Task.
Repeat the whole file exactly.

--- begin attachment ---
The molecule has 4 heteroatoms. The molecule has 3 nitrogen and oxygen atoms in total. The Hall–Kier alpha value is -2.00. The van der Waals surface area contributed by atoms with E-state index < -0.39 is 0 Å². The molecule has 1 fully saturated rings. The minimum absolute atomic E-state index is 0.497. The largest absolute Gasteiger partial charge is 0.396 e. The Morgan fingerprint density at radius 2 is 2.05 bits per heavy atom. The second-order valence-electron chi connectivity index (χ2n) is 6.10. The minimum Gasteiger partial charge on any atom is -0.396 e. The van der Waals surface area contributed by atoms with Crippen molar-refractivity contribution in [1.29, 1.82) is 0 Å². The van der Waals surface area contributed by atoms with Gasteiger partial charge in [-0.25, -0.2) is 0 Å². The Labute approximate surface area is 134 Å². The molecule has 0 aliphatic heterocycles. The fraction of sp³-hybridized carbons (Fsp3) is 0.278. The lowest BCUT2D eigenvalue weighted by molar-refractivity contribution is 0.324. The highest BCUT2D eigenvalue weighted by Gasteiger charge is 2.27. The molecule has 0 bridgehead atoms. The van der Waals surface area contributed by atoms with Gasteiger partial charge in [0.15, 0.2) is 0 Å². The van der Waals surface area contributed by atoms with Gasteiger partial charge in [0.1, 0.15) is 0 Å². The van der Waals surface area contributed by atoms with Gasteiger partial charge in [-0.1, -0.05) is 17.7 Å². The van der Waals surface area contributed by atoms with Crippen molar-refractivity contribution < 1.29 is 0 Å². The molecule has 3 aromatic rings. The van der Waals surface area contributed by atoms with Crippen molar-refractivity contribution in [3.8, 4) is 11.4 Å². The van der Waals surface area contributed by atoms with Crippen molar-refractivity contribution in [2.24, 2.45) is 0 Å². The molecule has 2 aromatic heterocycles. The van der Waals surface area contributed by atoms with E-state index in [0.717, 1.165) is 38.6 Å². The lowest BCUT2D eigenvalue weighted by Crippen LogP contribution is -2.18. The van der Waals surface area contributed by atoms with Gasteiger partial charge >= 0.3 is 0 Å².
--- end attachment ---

The molecule has 4 heteroatoms. The molecule has 3 nitrogen and oxygen atoms in total. The Hall–Kier alpha value is -2.00. The van der Waals surface area contributed by atoms with E-state index < -0.39 is 0 Å². The molecule has 1 fully saturated rings. The minimum absolute atomic E-state index is 0.497. The largest absolute Gasteiger partial charge is 0.396 e. The Morgan fingerprint density at radius 2 is 2.05 bits per heavy atom. The second-order valence-electron chi connectivity index (χ2n) is 6.10. The minimum Gasteiger partial charge on any atom is -0.396 e. The van der Waals surface area contributed by atoms with Crippen molar-refractivity contribution in [1.29, 1.82) is 0 Å². The van der Waals surface area contributed by atoms with Gasteiger partial charge in [-0.25, -0.2) is 0 Å². The Labute approximate surface area is 134 Å². The molecule has 0 aliphatic heterocycles. The fraction of sp³-hybridized carbons (Fsp3) is 0.278. The lowest BCUT2D eigenvalue weighted by molar-refractivity contribution is 0.324. The highest BCUT2D eigenvalue weighted by Gasteiger charge is 2.27. The molecule has 0 bridgehead atoms. The van der Waals surface area contributed by atoms with Gasteiger partial charge in [0.15, 0.2) is 0 Å². The van der Waals surface area contributed by atoms with Gasteiger partial charge in [0.1, 0.15) is 0 Å². The van der Waals surface area contributed by atoms with Gasteiger partial charge in [-0.1, -0.05) is 17.7 Å². The van der Waals surface area contributed by atoms with Crippen molar-refractivity contribution < 1.29 is 0 Å². The molecule has 3 aromatic rings. The van der Waals surface area contributed by atoms with Crippen molar-refractivity contribution in [3.8, 4) is 11.4 Å². The van der Waals surface area contributed by atoms with Crippen molar-refractivity contribution in [2.24, 2.45) is 0 Å². The molecule has 2 aromatic heterocycles. The van der Waals surface area contributed by atoms with E-state index in [0.717, 1.165) is 38.6 Å². The lowest BCUT2D eigenvalue weighted by Crippen LogP contribution is -2.18. The van der Waals surface area contributed by atoms with Gasteiger partial charge >= 0.3 is 0 Å².